Self healing reverse SSH setup with systemd
- 22 Apr 2018: Post was created (diff)
I use a reverse SSH setup for my remotely deployed boxes in order to remotely manage them. What is important to me with the setup is that
- A persistent connection to the target host is established
- The connection is securely encrypted
- The client connects to a known target port for easy discovery
- If port forwarding fails, the connection closes
- It let’s me connect to the clients via SSH
To achieve that, let’s take a look at my
ssh command arguments with excerpts from the manpage
-g Allows remote hosts to connect to local forwarded ports -N Do not execute a remote command -T Disable pseudo-terminal allocation -o Used to give options in the format used in the configuration file (man ssh_config) ServerAliveInterval Interval in seconds to ping the server while connection has been inactive ExitOnForwardFailure Whether to terminate the connection if it cannot set up all requested port forwards -R Forward given remote TCP port (22221) to the local port (22) -v Verbose mode. More v's increase verbosity.
I call it self heailing as the
ExitOnForwardFailure option is enabled, and will make sure that
the TCP port forward is successfully established. This option, combined with running the
process with systemd, will establish the connection on boot and take care of service restarts.
Let’s look at how it’s set up in systemd. I have a service described in
[Unit] Description=Reverse SSH connection After=network.target [Service] Type=simple ExecStart=/usr/bin/ssh -vvv -g -N -T -o "ServerAliveInterval 10" -o "ExitOnForwardFailure yes" -R 22221:localhost:22 198.51.100.77 Restart=always RestartSec=5s [Install] WantedBy=default.target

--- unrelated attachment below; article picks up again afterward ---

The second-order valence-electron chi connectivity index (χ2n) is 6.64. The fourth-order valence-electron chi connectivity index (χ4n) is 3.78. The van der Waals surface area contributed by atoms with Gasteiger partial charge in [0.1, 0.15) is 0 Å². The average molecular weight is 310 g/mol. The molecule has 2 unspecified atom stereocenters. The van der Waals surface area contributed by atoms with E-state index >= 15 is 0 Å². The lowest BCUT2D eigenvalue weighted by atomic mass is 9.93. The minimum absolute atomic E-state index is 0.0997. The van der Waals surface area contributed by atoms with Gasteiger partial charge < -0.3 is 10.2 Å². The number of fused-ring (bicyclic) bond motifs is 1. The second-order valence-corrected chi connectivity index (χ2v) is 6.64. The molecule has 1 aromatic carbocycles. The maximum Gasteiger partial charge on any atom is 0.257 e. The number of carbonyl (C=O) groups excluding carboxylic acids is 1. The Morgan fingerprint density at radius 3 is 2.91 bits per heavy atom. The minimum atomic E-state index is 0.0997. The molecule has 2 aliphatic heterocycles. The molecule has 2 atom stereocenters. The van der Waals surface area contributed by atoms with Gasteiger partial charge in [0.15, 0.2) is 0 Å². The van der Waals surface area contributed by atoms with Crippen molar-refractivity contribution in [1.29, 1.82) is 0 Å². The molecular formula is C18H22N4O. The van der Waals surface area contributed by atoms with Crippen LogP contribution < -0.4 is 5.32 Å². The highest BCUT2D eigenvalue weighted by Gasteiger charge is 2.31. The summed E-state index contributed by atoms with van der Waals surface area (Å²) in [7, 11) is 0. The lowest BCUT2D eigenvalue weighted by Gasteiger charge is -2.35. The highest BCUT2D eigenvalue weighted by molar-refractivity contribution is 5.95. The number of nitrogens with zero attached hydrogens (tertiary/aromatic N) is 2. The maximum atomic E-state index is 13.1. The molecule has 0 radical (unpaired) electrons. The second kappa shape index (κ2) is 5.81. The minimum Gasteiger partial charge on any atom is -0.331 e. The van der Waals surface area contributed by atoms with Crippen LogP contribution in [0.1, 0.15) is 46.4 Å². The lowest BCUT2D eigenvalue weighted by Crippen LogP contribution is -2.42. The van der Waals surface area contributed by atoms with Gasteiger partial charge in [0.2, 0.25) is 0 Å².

This makes sure that the service is restarted whenever the process exits, for whatever reason, and that it restarts after 5 seconds.
Before starting the service, you should connect to this host manually.
ssh will ask if you trust the target host.
If this question is raised while running in systemd, the process will fail to connect, and the service will forever restart.
It is important to run this command as
root, as that is the user who will be running the service process.
# ssh 198.51.100.77 The authenticity of host '198.51.100.77 (198.51.100.77)' can't be established. ECDSA key fingerprint is SHA256:7IkLx6KW08tCqrDPlmHHBjRFTUHiH4lQFabcdefghijkl. Are you sure you want to continue connecting (yes/no)?
After answering yes here, you should be automatically logged in to the remote host, and the port forward should be established. If you are not immediately logged in, e.g. asked for password, you should set up authentication using an SSH key.
If you already have a key without a passphrase for the
root user, you can transfer it to the remote system using
# ssh-copy-id $target_host
If you don’t already have a key without a passphrase, to avoid being asked for login, you should create a key.